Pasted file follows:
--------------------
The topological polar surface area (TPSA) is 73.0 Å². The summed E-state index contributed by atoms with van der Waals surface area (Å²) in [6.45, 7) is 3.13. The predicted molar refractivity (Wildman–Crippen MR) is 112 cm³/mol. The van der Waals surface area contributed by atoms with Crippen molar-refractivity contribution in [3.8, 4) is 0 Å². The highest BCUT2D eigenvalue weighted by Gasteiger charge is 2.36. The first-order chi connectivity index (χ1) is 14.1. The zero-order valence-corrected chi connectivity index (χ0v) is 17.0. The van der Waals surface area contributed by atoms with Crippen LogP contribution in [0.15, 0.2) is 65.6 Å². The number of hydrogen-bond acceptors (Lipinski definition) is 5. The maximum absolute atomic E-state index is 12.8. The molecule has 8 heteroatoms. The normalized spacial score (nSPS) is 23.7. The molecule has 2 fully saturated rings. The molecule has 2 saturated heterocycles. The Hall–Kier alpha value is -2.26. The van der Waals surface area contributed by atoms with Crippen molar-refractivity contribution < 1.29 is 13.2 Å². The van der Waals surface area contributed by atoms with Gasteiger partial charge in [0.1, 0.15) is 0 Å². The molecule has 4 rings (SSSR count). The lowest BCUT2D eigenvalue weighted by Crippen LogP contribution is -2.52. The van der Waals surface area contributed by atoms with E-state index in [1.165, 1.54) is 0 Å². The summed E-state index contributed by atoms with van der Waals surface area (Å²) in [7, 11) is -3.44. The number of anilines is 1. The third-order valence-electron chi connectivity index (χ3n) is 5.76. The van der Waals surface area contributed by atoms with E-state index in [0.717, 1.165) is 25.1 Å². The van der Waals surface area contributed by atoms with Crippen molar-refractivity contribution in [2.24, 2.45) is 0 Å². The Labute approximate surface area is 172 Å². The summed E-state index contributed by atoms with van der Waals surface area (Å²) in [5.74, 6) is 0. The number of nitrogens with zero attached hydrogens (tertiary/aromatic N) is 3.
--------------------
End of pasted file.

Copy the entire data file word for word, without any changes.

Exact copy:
The topological polar surface area (TPSA) is 73.0 Å². The summed E-state index contributed by atoms with van der Waals surface area (Å²) in [6.45, 7) is 3.13. The predicted molar refractivity (Wildman–Crippen MR) is 112 cm³/mol. The van der Waals surface area contributed by atoms with Crippen molar-refractivity contribution in [3.8, 4) is 0 Å². The highest BCUT2D eigenvalue weighted by Gasteiger charge is 2.36. The first-order chi connectivity index (χ1) is 14.1. The zero-order valence-corrected chi connectivity index (χ0v) is 17.0. The van der Waals surface area contributed by atoms with Crippen LogP contribution in [0.15, 0.2) is 65.6 Å². The number of hydrogen-bond acceptors (Lipinski definition) is 5. The maximum absolute atomic E-state index is 12.8. The molecule has 8 heteroatoms. The normalized spacial score (nSPS) is 23.7. The molecule has 2 fully saturated rings. The molecule has 2 saturated heterocycles. The Hall–Kier alpha value is -2.26. The van der Waals surface area contributed by atoms with Crippen molar-refractivity contribution < 1.29 is 13.2 Å². The van der Waals surface area contributed by atoms with Gasteiger partial charge in [0.1, 0.15) is 0 Å². The molecule has 4 rings (SSSR count). The lowest BCUT2D eigenvalue weighted by Crippen LogP contribution is -2.52. The van der Waals surface area contributed by atoms with E-state index in [1.165, 1.54) is 0 Å². The summed E-state index contributed by atoms with van der Waals surface area (Å²) in [7, 11) is -3.44. The number of anilines is 1. The third-order valence-electron chi connectivity index (χ3n) is 5.76. The van der Waals surface area contributed by atoms with E-state index in [0.717, 1.165) is 25.1 Å². The van der Waals surface area contributed by atoms with Crippen molar-refractivity contribution in [2.24, 2.45) is 0 Å². The Labute approximate surface area is 172 Å². The summed E-state index contributed by atoms with van der Waals surface area (Å²) in [5.74, 6) is 0. The number of nitrogens with zero attached hydrogens (tertiary/aromatic N) is 3.